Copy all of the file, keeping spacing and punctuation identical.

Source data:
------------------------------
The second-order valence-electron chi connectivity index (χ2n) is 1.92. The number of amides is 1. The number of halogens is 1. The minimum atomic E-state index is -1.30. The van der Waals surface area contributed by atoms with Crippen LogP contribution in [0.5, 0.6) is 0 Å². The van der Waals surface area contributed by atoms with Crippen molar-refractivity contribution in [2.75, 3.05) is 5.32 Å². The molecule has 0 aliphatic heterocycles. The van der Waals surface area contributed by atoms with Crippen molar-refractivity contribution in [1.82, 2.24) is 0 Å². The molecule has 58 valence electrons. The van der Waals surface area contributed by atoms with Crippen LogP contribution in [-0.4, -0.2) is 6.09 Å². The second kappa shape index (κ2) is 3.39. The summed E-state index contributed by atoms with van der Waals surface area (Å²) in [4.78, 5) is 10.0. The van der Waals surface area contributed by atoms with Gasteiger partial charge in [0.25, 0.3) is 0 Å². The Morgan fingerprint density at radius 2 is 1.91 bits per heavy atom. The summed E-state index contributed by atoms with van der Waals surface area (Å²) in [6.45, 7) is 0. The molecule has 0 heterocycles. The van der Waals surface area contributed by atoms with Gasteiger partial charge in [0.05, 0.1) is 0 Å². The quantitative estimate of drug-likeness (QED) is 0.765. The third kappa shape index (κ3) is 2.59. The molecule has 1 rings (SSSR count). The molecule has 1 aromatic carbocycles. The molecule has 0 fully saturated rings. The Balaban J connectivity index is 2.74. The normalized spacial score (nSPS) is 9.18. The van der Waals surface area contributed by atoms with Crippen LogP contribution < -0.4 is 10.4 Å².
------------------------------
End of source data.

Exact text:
The second-order valence-electron chi connectivity index (χ2n) is 1.92. The number of amides is 1. The number of halogens is 1. The minimum atomic E-state index is -1.30. The van der Waals surface area contributed by atoms with Crippen LogP contribution in [0.5, 0.6) is 0 Å². The van der Waals surface area contributed by atoms with Crippen molar-refractivity contribution in [2.75, 3.05) is 5.32 Å². The molecule has 0 aliphatic heterocycles. The van der Waals surface area contributed by atoms with Crippen molar-refractivity contribution in [1.82, 2.24) is 0 Å². The molecule has 58 valence electrons. The van der Waals surface area contributed by atoms with Crippen LogP contribution in [-0.4, -0.2) is 6.09 Å². The second kappa shape index (κ2) is 3.39. The summed E-state index contributed by atoms with van der Waals surface area (Å²) in [4.78, 5) is 10.0. The van der Waals surface area contributed by atoms with Gasteiger partial charge in [0.25, 0.3) is 0 Å². The Morgan fingerprint density at radius 2 is 1.91 bits per heavy atom. The summed E-state index contributed by atoms with van der Waals surface area (Å²) in [6.45, 7) is 0. The molecule has 0 heterocycles. The van der Waals surface area contributed by atoms with Gasteiger partial charge in [0.05, 0.1) is 0 Å². The quantitative estimate of drug-likeness (QED) is 0.765. The third kappa shape index (κ3) is 2.59. The molecule has 1 rings (SSSR count). The molecule has 1 aromatic carbocycles. The molecule has 0 fully saturated rings. The Balaban J connectivity index is 2.74. The normalized spacial score (nSPS) is 9.18. The van der Waals surface area contributed by atoms with Crippen LogP contribution < -0.4 is 10.4 Å².